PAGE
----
Date of Award

5-2015

Document Type

Thesis

Degree Name

Master of Science (MS)

Legacy Department

Historic Preservation

Committee Member

Amalia Leifeste

Committee Member

Frances H. Ford

Committee Member

April Wood

Committee Member

Nestor Gonzalez

Abstract

This research diachronically examines color in three parlors in Charleston, South Carolina: 35 Legare Street (ca. 1790); 18 Bull Street (ca.1800); and 61-63 Smith Street (ca. 1823-24) in order to determine the impact of wealth on pigment and binder selection. Cross-sectional analysis of interior finishes reveals the layers of paint on architectural elements, which identifies the evolution of color in an interior space. With additional types of analysis such as fluorochrome staining and scanning electron microscopy and energy dispersive spectroscopy (SEM-EDS), the samples also provide insight into the evolution of pigments and binders. Interpretation of the findings results in an increased understanding about the individual properties and allows for comparative analysis. Historical research, documentation, and analytical techniques reveal that wealth did not play a significant role in the type and quality of pigments and binders used in Charleston parlors. However, the wealth of the house's occupants influenced other aspects of interior finishes such as the frequency of repainting, surface preparation, and how well hand-made paints were mixed.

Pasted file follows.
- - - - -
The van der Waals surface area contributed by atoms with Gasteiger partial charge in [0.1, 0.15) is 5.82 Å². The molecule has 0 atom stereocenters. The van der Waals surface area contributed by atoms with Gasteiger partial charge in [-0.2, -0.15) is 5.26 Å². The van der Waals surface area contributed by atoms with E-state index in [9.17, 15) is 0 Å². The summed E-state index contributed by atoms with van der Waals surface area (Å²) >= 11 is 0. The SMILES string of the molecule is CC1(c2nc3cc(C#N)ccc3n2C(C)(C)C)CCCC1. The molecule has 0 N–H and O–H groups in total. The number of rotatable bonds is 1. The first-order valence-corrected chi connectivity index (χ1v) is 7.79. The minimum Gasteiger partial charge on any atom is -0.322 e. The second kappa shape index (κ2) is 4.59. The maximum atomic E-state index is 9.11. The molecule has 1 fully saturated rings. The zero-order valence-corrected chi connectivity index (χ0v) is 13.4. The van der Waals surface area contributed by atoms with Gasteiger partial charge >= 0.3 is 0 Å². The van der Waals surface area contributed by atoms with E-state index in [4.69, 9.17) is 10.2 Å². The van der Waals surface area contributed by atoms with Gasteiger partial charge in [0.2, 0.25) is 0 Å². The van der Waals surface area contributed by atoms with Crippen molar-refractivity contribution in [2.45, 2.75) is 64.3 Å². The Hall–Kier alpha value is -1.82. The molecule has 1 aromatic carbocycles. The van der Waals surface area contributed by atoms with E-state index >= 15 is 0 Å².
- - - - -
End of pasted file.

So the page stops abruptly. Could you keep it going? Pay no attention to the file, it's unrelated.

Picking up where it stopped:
Share

COinS